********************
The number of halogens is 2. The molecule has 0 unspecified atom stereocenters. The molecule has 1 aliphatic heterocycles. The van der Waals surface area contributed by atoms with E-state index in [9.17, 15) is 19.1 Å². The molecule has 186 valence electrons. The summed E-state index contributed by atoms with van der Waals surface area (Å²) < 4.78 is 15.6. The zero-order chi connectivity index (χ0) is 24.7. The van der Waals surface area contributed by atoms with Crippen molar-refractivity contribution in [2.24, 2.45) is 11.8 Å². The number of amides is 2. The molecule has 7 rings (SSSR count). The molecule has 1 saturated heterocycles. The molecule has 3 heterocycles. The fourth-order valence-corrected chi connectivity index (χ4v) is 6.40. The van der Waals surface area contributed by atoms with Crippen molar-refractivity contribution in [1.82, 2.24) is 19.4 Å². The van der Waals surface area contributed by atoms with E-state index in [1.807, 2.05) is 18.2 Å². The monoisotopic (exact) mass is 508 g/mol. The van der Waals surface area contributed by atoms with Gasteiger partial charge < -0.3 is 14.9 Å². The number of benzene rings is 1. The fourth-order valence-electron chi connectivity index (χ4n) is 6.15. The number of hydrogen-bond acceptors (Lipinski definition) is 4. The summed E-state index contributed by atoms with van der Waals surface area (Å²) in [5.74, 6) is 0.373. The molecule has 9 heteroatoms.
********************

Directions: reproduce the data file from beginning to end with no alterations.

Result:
The number of halogens is 2. The molecule has 0 unspecified atom stereocenters. The molecule has 1 aliphatic heterocycles. The van der Waals surface area contributed by atoms with E-state index in [9.17, 15) is 19.1 Å². The molecule has 186 valence electrons. The summed E-state index contributed by atoms with van der Waals surface area (Å²) < 4.78 is 15.6. The zero-order chi connectivity index (χ0) is 24.7. The van der Waals surface area contributed by atoms with Crippen molar-refractivity contribution in [2.24, 2.45) is 11.8 Å². The number of amides is 2. The molecule has 7 rings (SSSR count). The molecule has 1 saturated heterocycles. The molecule has 3 heterocycles. The fourth-order valence-corrected chi connectivity index (χ4v) is 6.40. The van der Waals surface area contributed by atoms with Crippen molar-refractivity contribution in [1.82, 2.24) is 19.4 Å². The van der Waals surface area contributed by atoms with E-state index in [1.807, 2.05) is 18.2 Å². The monoisotopic (exact) mass is 508 g/mol. The van der Waals surface area contributed by atoms with Gasteiger partial charge < -0.3 is 14.9 Å². The number of benzene rings is 1. The fourth-order valence-electron chi connectivity index (χ4n) is 6.15. The number of hydrogen-bond acceptors (Lipinski definition) is 4. The summed E-state index contributed by atoms with van der Waals surface area (Å²) in [5.74, 6) is 0.373. The molecule has 9 heteroatoms.